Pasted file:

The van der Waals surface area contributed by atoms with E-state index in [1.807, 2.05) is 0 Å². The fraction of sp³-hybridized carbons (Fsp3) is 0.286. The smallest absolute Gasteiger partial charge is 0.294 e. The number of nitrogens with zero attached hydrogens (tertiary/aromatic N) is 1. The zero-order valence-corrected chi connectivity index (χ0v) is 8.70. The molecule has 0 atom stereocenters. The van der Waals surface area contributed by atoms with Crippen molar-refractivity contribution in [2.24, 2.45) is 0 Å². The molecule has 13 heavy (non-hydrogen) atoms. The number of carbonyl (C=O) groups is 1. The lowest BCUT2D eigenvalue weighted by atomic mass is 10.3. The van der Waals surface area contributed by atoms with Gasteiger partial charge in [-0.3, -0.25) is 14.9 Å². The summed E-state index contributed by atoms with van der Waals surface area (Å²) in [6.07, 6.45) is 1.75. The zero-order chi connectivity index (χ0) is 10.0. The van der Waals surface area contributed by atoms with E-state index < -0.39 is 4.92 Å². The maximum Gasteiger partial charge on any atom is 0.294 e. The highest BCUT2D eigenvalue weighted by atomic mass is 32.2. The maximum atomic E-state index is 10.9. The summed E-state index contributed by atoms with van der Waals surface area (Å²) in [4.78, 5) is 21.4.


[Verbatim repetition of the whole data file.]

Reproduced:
The van der Waals surface area contributed by atoms with E-state index in [1.807, 2.05) is 0 Å². The fraction of sp³-hybridized carbons (Fsp3) is 0.286. The smallest absolute Gasteiger partial charge is 0.294 e. The number of nitrogens with zero attached hydrogens (tertiary/aromatic N) is 1. The zero-order valence-corrected chi connectivity index (χ0v) is 8.70. The molecule has 0 atom stereocenters. The van der Waals surface area contributed by atoms with Crippen molar-refractivity contribution in [2.24, 2.45) is 0 Å². The molecule has 13 heavy (non-hydrogen) atoms. The number of carbonyl (C=O) groups is 1. The lowest BCUT2D eigenvalue weighted by atomic mass is 10.3. The van der Waals surface area contributed by atoms with Gasteiger partial charge in [-0.3, -0.25) is 14.9 Å². The summed E-state index contributed by atoms with van der Waals surface area (Å²) in [6.07, 6.45) is 1.75. The zero-order chi connectivity index (χ0) is 10.0. The van der Waals surface area contributed by atoms with E-state index < -0.39 is 4.92 Å². The maximum Gasteiger partial charge on any atom is 0.294 e. The highest BCUT2D eigenvalue weighted by atomic mass is 32.2. The maximum atomic E-state index is 10.9. The summed E-state index contributed by atoms with van der Waals surface area (Å²) in [4.78, 5) is 21.4.